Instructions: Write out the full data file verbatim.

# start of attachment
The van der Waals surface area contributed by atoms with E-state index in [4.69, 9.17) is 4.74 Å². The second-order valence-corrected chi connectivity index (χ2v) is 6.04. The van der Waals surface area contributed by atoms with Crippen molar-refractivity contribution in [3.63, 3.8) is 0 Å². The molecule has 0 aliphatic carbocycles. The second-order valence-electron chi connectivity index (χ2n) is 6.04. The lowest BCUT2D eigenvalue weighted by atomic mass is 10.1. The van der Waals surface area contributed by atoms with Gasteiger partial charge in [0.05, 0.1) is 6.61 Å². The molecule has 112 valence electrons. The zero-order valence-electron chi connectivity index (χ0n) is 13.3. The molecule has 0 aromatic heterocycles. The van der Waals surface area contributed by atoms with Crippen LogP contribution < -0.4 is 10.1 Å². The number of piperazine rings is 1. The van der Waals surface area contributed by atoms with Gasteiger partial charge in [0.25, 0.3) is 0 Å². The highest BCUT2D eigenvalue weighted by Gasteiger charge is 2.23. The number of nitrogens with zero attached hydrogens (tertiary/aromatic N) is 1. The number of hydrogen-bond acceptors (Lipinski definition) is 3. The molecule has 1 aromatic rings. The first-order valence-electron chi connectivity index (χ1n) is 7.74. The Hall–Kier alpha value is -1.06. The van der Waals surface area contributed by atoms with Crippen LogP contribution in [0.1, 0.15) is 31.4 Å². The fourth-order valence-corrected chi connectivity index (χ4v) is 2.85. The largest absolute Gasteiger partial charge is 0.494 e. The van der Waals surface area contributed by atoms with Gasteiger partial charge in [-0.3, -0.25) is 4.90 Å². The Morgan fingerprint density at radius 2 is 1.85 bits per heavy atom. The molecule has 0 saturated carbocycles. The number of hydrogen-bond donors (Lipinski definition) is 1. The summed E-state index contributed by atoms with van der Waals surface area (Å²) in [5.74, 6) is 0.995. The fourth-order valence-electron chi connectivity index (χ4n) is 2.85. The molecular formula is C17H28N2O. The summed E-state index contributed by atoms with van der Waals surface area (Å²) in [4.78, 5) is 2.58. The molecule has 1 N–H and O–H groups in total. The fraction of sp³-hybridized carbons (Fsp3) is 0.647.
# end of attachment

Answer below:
The van der Waals surface area contributed by atoms with E-state index in [4.69, 9.17) is 4.74 Å². The second-order valence-corrected chi connectivity index (χ2v) is 6.04. The van der Waals surface area contributed by atoms with Crippen molar-refractivity contribution in [3.63, 3.8) is 0 Å². The molecule has 0 aliphatic carbocycles. The second-order valence-electron chi connectivity index (χ2n) is 6.04. The lowest BCUT2D eigenvalue weighted by atomic mass is 10.1. The van der Waals surface area contributed by atoms with Gasteiger partial charge in [0.05, 0.1) is 6.61 Å². The molecule has 112 valence electrons. The zero-order valence-electron chi connectivity index (χ0n) is 13.3. The molecule has 0 aromatic heterocycles. The van der Waals surface area contributed by atoms with Crippen LogP contribution < -0.4 is 10.1 Å². The number of piperazine rings is 1. The van der Waals surface area contributed by atoms with Gasteiger partial charge in [0.25, 0.3) is 0 Å². The highest BCUT2D eigenvalue weighted by Gasteiger charge is 2.23. The number of nitrogens with zero attached hydrogens (tertiary/aromatic N) is 1. The number of hydrogen-bond acceptors (Lipinski definition) is 3. The molecule has 1 aromatic rings. The first-order valence-electron chi connectivity index (χ1n) is 7.74. The Hall–Kier alpha value is -1.06. The van der Waals surface area contributed by atoms with Crippen LogP contribution in [0.1, 0.15) is 31.4 Å². The fourth-order valence-corrected chi connectivity index (χ4v) is 2.85. The largest absolute Gasteiger partial charge is 0.494 e. The van der Waals surface area contributed by atoms with Gasteiger partial charge in [-0.3, -0.25) is 4.90 Å². The Morgan fingerprint density at radius 2 is 1.85 bits per heavy atom. The molecule has 0 saturated carbocycles. The number of hydrogen-bond donors (Lipinski definition) is 1. The summed E-state index contributed by atoms with van der Waals surface area (Å²) in [5.74, 6) is 0.995. The fourth-order valence-electron chi connectivity index (χ4n) is 2.85. The molecular formula is C17H28N2O. The summed E-state index contributed by atoms with van der Waals surface area (Å²) in [4.78, 5) is 2.58. The molecule has 1 N–H and O–H groups in total. The fraction of sp³-hybridized carbons (Fsp3) is 0.647.